Stop feeding the highway building beast
By Andrew Kidde
Highways are as much a part of the fossil fuel burning system as the pipelines that carry oil and gas to market. Not only do highways enable driving and polluting everywhere they go, but in many places, they require driving and polluting, because we have not invested in other ways of getting around, like transit and safe infrastructure for walking, biking, and rolling. As a result, transportation emissions in Washington State now comprise almost half of our climate pollution and bring asthma-causing air pollution to many neighborhoods, particularly poor and people of color communities.
The US has been steadily expanding the highways and state routes for nine decades. We have so many miles of highways, that maintenance has become a huge financial burden, and backlogs of deferred work in states across the country have become legendary. Yet we never seem to be able to provide enough capacity to stop traffic jams. It would seem that widening a highway would alleviate congestion, but our history shows that a year or two after expansion projects, traffic jams return as more and more cars appear. This phenomenon is so well known that traffic engineers have a term for it. They call it “induced demand.” It turns out adding capacity, adds car trips, which adds to climate damage, and chokes communities with air pollution and asthma cases.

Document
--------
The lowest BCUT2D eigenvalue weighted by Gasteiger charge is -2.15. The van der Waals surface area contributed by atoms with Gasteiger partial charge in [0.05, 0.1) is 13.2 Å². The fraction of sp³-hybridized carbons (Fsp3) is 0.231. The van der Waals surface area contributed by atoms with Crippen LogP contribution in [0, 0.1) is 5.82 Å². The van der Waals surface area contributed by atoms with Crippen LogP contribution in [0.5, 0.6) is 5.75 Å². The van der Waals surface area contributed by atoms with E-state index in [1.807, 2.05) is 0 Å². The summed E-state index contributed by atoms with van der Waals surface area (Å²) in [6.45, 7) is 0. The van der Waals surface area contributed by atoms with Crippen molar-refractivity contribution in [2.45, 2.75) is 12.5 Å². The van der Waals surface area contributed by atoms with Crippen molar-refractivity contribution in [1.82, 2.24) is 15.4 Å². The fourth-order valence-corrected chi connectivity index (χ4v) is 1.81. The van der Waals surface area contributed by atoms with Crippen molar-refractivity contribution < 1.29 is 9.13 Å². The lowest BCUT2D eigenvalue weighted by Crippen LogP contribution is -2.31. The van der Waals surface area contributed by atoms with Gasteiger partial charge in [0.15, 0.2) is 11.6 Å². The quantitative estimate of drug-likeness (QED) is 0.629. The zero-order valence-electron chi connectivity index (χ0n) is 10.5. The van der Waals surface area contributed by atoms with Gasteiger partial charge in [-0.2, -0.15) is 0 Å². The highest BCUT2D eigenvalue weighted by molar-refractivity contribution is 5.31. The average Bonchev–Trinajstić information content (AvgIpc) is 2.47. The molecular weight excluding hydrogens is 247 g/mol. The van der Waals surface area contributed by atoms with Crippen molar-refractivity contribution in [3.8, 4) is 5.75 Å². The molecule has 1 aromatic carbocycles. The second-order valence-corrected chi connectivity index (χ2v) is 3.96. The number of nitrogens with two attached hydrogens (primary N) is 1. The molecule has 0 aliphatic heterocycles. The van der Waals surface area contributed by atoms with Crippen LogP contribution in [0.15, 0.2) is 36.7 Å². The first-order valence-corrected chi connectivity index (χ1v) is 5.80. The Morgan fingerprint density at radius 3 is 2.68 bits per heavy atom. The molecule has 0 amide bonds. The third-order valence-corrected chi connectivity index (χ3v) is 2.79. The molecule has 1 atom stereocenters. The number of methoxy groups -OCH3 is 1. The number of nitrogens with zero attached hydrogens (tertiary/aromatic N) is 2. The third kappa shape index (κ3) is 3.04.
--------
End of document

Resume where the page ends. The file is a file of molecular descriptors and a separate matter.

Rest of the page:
So what’s the future of this system? When do we stop expanding it? Should all highways become as wide as the Katy Freeway in Houston?
There never seems to be a good time to stop because there is always a new place of congestion where the local community clamors for relief. Also, highway expansion projects take decades of planning, engineering and construction, and projects are further split into physical segments. Few politicians want to pull the plug on a project that has received millions in engineering and permitting funds, and a next segment of an existing project is always there. So… do we think we’ll expand highways forever?
The truth is that the best time to stop highway expansion is right now… because highway pollution is choking our communities with asthma; because highway pollution is our biggest source of the climate pollution; because we never will, and never can, solve the congestion problem; because highways are dangerous and deadly; and because we need the money that would go into highway expansion to instead build a safe, affordable, sustainable transportation system based on transit, walking, biking, and rolling.
Yet as you read this, the state legislature is negotiating a new multi-year transportation package that is likely to include substantial expansion of highway capacity, including State Routes 2, 3, and 18 as well as Interstates 5, 390, 405, and 590. Collectively these projects will produce massive air and climate pollution, while providing only temporary relief from traffic congestion.
Highway expansion is ineffective, self destructive, and expensive. Please join Front and Centered, Disability Rights Washington, and 350 Seattle in our campaign to stop the madness. Here is the campaign web page.